Honors Theses

Date of Award


Document Type

Undergraduate Thesis


Biomolecular Sciences

First Advisor

Kristine Willett

Relational Format



With the spreading legalization of marijuana, it is important to investigate the effects of two of its active ingredients—Δ9-tetrahydrocannabinol (THC) and cannabidiol (CBD). THC and CBD differ in that THC exerts psychoactive effects, while CBD does not. Thus, CBD is renowned for its analgesic effects in treating a variety of ailments, for example, childhood drug-resistant epilepsy. In addition, there is an increase in reports of prenatal CBD usage. As it is increasingly used, research has fallen far behind the proliferation of CBD and more needs to be done, particularly in the developmental realm. This study utilizes a developmental origins of health and disease (DOHaD) multigenerational paradigm after an embryo-larval exposure of F0 zebrafish to several low concentrations of THC (0.024, 0.12, 0.6 mg/L; 0.08, 0.4, 2 μM) and CBD (0.006, 0.03, 0.15 mg/L; 0.02, 0.1, 0.5 μM). Three primary tests were conducted: a reproductive assessment, an adult behavioral Open Field Test, and a learning and memory T-maze test. In terms of reproduction, fecundity was significantly reduced in several exposed F0 groups, but not in F1 groups. In the Open Field Test, there were no significant findings in the F0 fish, but there were significantly altered behaviors measured in the F1 fish whose parents were exposed to the highest concentration of THC. The T-maze is an ongoing experiment and has not produced any significant outcomes in relation to learning and memory. The results of this experiment reveal the need for increased investigation into the lifelong and multigenerational effects of developmental THC and CBD exposure.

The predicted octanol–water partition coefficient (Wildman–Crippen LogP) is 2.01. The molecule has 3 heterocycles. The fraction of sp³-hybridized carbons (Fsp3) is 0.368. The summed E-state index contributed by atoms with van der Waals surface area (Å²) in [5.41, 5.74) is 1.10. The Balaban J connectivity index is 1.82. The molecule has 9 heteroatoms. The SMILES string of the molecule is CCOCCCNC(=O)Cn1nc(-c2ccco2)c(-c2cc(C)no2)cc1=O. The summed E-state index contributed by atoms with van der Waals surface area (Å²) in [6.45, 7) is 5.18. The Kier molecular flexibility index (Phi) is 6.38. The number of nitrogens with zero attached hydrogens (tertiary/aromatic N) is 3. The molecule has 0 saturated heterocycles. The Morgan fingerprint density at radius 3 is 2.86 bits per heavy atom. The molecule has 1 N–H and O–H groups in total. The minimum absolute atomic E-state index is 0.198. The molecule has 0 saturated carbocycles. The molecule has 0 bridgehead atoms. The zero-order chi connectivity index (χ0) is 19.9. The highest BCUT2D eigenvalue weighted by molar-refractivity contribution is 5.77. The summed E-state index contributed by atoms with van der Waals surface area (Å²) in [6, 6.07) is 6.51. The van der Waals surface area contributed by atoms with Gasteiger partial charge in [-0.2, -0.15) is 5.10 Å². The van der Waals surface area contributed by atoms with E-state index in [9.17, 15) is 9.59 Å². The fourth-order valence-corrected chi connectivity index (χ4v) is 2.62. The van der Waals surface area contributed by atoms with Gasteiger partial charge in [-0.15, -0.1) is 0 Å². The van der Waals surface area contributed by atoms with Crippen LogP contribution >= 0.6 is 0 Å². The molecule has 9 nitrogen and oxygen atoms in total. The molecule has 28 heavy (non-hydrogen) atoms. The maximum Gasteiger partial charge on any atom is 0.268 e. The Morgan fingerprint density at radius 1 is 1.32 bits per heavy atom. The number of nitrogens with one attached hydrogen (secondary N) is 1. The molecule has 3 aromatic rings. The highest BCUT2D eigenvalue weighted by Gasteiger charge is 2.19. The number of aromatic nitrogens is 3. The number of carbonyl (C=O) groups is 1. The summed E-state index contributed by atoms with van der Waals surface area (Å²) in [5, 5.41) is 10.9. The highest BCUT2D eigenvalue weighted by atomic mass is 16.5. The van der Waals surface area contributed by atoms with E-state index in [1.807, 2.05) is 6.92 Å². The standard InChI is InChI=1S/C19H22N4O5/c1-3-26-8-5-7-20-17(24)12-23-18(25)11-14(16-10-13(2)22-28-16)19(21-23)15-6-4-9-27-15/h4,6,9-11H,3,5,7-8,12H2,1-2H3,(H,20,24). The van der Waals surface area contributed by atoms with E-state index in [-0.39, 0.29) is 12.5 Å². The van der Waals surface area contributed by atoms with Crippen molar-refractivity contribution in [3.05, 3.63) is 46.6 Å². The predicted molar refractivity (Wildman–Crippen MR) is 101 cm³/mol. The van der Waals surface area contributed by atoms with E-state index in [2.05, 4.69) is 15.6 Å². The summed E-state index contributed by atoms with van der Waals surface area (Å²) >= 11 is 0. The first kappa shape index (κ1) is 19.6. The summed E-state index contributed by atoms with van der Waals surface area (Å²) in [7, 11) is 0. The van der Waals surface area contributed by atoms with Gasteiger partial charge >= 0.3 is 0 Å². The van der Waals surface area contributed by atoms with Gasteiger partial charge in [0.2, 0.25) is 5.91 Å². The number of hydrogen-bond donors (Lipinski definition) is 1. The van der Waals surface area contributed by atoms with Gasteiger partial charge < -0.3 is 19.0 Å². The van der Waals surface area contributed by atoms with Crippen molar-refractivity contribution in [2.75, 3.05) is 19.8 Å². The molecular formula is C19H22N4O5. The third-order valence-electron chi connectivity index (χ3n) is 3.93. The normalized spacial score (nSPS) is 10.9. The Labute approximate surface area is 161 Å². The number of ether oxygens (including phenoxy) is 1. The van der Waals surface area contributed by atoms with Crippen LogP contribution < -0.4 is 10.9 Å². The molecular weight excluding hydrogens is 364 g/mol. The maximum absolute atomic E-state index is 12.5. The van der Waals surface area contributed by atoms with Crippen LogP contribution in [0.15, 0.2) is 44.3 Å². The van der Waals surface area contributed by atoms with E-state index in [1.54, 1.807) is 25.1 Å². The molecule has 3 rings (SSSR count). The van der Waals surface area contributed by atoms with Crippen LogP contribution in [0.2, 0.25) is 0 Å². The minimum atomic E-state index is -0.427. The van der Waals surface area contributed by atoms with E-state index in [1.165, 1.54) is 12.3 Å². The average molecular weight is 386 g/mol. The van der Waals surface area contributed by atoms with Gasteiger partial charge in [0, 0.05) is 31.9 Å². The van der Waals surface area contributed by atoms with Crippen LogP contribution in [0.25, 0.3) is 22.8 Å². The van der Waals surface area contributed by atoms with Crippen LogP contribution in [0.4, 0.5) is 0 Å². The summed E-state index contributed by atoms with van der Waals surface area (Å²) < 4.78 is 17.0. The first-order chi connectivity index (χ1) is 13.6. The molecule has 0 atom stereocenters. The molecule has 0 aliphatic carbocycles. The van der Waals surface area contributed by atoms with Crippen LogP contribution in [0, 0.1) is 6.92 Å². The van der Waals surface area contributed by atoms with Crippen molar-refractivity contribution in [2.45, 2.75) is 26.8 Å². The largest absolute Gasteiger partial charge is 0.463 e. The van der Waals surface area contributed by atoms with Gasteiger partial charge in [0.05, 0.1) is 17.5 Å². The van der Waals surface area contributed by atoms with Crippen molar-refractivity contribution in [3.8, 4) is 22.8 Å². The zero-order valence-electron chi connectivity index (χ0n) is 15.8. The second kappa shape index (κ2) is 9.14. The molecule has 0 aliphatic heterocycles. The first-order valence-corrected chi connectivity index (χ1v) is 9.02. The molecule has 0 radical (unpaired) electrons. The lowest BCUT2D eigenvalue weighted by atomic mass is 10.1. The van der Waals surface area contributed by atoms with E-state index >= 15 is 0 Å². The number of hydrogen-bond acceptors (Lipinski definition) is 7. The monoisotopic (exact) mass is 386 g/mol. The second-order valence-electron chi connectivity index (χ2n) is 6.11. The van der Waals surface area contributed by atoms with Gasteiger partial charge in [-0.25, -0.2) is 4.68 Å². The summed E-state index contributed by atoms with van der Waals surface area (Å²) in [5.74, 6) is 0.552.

Included in

Biology Commons



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